Greek Political Thought
Coursework: Greek Political Thought
PART ONE: PLATO’S “LAWS.”
1. The Athenian did not want a city too close to the sea. Explain how this relates to: A. His economic views about trade and wealth. B. His view of the navy, including its potential dangers to citizen
In Laws IV, Plato, using his trademark dialogues, states that although the city is close to the city it is far enough for its citizens to feel at ease and well-provided. Also, the eighty stadia provide the city with adequate protection and space for it not to depend exclusively on trade. However, such things are not of great abundance, and since the city does not provide it all, some trade is needed. Concerning the navy, Plato considers that it was better for the city giving many times seven youths instead of fighting against a fiercer enemy as it would have brought a worst outcome to the city. Hence, a city that can defend itself, yet does not seek war is better suited to prevail.
2. A. Explain how Plato viewed rich men about goodness. B. How many classes would exist and how would they be restricted to wealth?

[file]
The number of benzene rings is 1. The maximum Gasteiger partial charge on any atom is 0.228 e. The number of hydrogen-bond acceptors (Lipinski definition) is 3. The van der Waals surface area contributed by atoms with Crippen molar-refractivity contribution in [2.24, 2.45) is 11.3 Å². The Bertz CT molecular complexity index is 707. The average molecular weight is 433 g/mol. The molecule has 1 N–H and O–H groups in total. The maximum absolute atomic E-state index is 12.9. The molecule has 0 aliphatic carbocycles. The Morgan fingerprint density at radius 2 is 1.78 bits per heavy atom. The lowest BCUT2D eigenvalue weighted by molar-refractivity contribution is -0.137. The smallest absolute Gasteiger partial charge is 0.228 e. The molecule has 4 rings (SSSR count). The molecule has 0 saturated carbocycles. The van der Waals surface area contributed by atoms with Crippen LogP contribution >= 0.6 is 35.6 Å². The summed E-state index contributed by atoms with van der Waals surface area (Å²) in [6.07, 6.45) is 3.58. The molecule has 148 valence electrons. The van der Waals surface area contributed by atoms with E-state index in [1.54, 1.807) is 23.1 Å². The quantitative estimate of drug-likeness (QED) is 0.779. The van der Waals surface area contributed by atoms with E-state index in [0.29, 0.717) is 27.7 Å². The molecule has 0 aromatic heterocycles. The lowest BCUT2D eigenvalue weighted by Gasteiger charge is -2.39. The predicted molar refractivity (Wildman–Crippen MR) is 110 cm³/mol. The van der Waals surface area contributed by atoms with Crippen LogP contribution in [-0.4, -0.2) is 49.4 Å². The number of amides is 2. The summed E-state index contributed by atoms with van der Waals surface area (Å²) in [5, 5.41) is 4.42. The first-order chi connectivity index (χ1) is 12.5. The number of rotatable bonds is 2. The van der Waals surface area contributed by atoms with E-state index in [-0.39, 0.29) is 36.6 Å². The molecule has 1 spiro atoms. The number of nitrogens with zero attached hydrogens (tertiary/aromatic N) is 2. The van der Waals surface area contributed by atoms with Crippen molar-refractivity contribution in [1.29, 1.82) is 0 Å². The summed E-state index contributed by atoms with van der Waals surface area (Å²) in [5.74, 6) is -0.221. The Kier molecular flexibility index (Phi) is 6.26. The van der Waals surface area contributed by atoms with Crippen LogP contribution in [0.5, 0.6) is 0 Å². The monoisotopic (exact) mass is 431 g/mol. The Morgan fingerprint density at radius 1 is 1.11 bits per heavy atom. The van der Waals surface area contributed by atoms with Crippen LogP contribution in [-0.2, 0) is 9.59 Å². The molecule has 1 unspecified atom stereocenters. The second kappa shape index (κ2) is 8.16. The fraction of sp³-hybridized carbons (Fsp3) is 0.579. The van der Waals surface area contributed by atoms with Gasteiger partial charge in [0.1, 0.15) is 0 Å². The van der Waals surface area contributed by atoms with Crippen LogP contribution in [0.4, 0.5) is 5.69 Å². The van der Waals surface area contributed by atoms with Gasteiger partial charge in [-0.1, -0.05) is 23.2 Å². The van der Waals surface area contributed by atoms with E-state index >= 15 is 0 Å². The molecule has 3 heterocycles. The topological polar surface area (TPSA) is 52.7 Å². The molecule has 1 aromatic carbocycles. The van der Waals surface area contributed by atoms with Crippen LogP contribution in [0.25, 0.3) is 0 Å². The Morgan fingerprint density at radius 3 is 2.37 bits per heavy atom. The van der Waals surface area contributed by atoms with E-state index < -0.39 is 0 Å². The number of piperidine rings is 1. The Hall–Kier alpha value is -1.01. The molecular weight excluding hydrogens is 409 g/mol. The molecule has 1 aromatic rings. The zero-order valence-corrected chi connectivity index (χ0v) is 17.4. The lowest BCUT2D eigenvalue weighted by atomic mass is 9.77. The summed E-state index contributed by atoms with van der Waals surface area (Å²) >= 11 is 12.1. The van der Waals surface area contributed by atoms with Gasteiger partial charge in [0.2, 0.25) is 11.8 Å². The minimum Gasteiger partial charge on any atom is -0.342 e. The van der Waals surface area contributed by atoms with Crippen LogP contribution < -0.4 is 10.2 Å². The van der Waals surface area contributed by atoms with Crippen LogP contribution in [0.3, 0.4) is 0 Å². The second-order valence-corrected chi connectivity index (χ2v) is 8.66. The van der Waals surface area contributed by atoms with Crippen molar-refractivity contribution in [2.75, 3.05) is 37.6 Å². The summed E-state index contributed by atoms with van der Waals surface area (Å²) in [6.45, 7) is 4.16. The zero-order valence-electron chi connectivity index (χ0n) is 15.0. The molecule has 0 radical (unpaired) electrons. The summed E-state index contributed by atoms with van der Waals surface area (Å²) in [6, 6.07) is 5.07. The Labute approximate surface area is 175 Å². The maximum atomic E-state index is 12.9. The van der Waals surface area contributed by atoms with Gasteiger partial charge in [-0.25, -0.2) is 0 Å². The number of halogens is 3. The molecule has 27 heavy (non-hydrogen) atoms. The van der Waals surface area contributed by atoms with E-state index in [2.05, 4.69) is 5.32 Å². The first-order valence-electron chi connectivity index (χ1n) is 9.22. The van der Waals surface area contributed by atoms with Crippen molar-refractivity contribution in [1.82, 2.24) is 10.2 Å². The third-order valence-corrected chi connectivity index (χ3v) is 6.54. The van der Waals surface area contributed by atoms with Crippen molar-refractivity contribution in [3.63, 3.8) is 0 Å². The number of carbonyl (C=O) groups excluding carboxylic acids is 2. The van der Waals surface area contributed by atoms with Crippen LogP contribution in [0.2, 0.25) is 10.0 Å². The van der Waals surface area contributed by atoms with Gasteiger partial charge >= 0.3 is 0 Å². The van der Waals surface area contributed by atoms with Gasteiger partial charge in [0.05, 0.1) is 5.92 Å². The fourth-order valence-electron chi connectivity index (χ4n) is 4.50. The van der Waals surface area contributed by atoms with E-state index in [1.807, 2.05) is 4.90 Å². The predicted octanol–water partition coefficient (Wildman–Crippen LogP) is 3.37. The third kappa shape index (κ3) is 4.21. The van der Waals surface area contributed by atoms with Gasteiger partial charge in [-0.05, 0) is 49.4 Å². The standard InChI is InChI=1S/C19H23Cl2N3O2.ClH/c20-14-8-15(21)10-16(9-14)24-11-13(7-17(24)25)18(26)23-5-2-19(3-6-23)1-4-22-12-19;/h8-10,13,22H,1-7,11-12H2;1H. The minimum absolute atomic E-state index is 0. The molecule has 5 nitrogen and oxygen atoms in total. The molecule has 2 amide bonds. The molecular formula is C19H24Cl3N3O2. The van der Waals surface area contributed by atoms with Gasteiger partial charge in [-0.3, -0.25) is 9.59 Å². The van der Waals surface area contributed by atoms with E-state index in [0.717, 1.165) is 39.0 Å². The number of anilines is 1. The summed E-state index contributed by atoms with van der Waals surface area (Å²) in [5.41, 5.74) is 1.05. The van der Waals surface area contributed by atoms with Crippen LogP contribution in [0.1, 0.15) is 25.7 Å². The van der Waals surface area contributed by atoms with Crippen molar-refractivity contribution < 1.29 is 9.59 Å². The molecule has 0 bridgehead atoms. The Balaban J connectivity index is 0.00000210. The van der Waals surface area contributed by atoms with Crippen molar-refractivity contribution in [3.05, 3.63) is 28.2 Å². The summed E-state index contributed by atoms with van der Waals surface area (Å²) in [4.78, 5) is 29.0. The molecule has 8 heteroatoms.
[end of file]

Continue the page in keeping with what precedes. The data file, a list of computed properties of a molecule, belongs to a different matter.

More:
Wealth is by no means a guarantee of happiness. Accordingly, the rich would be neither happier nor better than the poor as they are only expected to be so about their wealth. About the classes, Plato proposes that all men should go as equals to this colony he speaks of. Nevertheless, since that is not possible, he offers four classes on which no lack nor surplus of wealth exists. As a consequence of these restrictions, a man could only earn a fixed amount of income and anything that surpasses that, should belong to the state or the gods.
3. In what ways would this city be the envy of the Internal Revenue Service?
For a city as the one Plato proposes, there is a need for a useful and small government body that allows enough flexibility and usefulness for the city to thrive and work accordingly. Nevertheless, the degree of control proposed in Laws is quite draconian in its way of working. It appears that every single aspect of the city and its denizens is controlled, and if the city can find and prosecute its citizens for any reason they consider, that makes it close to the IRS audits on which a person’s assets are displayed to any discrepancies, as Plato’s city would.